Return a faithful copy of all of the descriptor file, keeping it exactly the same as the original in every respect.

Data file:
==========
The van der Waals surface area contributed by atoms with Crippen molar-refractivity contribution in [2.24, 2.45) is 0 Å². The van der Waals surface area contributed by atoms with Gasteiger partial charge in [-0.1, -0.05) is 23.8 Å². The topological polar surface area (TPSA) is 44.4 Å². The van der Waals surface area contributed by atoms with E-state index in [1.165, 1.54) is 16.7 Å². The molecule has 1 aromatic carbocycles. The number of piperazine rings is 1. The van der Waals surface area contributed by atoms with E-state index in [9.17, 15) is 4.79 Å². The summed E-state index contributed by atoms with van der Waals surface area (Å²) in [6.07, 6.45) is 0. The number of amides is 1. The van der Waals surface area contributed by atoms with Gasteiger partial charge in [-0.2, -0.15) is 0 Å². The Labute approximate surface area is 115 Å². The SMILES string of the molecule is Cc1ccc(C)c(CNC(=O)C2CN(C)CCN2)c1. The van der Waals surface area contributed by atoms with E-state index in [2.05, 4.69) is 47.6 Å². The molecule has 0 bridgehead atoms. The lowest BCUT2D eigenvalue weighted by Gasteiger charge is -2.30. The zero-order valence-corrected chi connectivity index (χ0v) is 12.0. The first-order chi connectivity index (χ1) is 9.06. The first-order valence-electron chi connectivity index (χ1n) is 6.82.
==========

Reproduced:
The van der Waals surface area contributed by atoms with Crippen molar-refractivity contribution in [2.24, 2.45) is 0 Å². The van der Waals surface area contributed by atoms with Gasteiger partial charge in [-0.1, -0.05) is 23.8 Å². The topological polar surface area (TPSA) is 44.4 Å². The van der Waals surface area contributed by atoms with E-state index in [1.165, 1.54) is 16.7 Å². The molecule has 1 aromatic carbocycles. The number of piperazine rings is 1. The van der Waals surface area contributed by atoms with E-state index in [9.17, 15) is 4.79 Å². The summed E-state index contributed by atoms with van der Waals surface area (Å²) in [6.07, 6.45) is 0. The number of amides is 1. The van der Waals surface area contributed by atoms with Gasteiger partial charge in [-0.2, -0.15) is 0 Å². The Labute approximate surface area is 115 Å². The SMILES string of the molecule is Cc1ccc(C)c(CNC(=O)C2CN(C)CCN2)c1. The van der Waals surface area contributed by atoms with E-state index in [2.05, 4.69) is 47.6 Å². The molecule has 0 bridgehead atoms. The lowest BCUT2D eigenvalue weighted by Gasteiger charge is -2.30. The zero-order valence-corrected chi connectivity index (χ0v) is 12.0. The first-order chi connectivity index (χ1) is 9.06. The first-order valence-electron chi connectivity index (χ1n) is 6.82.